Google has suspended business with Huawei that requires the transfer of hardware, software and technical services except those publicly available via open source licensing, Reuters reports, citing a source familiar with the matter.
The move could hobble Huawei’s smartphone business outside China as the tech giant will immediately lose access to updates to Google’s Android operating system, the report said.
The next version of its Android smartphones will also lose access to popular services including the Google Play Store and Gmail and YouTube apps.
“Huawei will only be able to use the public version of Android and will not be able to get access to proprietary apps and services from Google,” Reuters cited its source as saying.
Google’s move comes as the US government has placed Huawei on a trade backlist amid fears over the Chinese telecoms equipment giant’s suspected links with the Chinese government.
The Trump administration last Thursday added Huawei to a trade blacklist, immediately enacting restrictions that will make it extremely difficult for the company to do business with US counterparts.
The extent to which Huawei will be hurt by the US government’s blacklist is not yet known as its global supply chain assesses the impact. Chip experts have questioned Huawei’s ability to continue to operate without US help.
Details of the specific services affected by the suspension were still being discussed internally at Google, according to the Reuters source.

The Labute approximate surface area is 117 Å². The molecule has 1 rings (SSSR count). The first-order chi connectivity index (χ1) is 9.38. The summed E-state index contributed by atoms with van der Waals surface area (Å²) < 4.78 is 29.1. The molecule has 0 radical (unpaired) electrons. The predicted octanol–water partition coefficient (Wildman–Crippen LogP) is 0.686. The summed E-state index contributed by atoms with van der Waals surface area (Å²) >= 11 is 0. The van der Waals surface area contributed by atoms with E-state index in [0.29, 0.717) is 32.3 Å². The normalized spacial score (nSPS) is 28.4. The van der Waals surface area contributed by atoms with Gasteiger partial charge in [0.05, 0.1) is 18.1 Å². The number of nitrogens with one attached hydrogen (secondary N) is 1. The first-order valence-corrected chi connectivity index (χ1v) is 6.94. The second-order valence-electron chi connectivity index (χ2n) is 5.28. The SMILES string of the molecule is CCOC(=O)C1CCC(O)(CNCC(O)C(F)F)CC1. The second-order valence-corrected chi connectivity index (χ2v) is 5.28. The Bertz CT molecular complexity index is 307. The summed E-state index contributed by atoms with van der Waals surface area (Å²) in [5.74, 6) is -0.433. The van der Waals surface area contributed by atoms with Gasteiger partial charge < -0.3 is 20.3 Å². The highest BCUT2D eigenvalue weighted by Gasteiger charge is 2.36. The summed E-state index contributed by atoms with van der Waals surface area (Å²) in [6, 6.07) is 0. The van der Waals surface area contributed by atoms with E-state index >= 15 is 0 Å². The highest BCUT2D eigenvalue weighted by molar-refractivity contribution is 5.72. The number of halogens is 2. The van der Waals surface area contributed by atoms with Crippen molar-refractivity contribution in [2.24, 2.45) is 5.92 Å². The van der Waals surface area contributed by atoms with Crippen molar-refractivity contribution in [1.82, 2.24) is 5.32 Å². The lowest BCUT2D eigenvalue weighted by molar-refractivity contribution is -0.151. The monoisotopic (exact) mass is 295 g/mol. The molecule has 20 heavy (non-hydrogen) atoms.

Huawei will continue to have access to the version of the Android operating system available through the open source license, known as Android Open Source Project (AOSP), that is available for free to anyone who wishes to use it.
But Google will stop providing Huawei with access, technical support and collaboration involving its proprietary apps and services going forward, according to the Reuters source.
Huawei has said it has spent the last few years preparing a contingency plan by developing its own technology in case it is blocked from using Android. Some of this technology is already being used in products sold in China, the company has said.
In an interview with Reuters in March, Eric Xu, rotating chairman of Huawei, struck a defiant note in anticipation of retaliatory actions by US companies.
“No matter what happens, the Android Community does not have any legal right to block any company from accessing its open-source license,” Xu said.
Popular Google apps such as Gmail, YouTube and the Chrome browser that are available through Google’s Play Store will disappear from future Huawei handsets as those services are not covered by the open source license and require a commercial agreement with Google.
But users of existing Huawei devices who have access to the Google Play Store will still be able to download app updates provided by Google.
Apps such as Gmail are updated through the store, unlike operating system updates which are typically handled by phone manufacturers and telecoms carriers, which the blacklist could affect.
The impact is expected to be minimal in the Chinese market. Most Google mobile apps are banned in China, where alternatives are offered by domestic competitors such as Tencent and Baidu, Reuters noted.
But Huawei’s European business, its second-biggest market, could be hit as Huawei licenses these services from Google in Europe.
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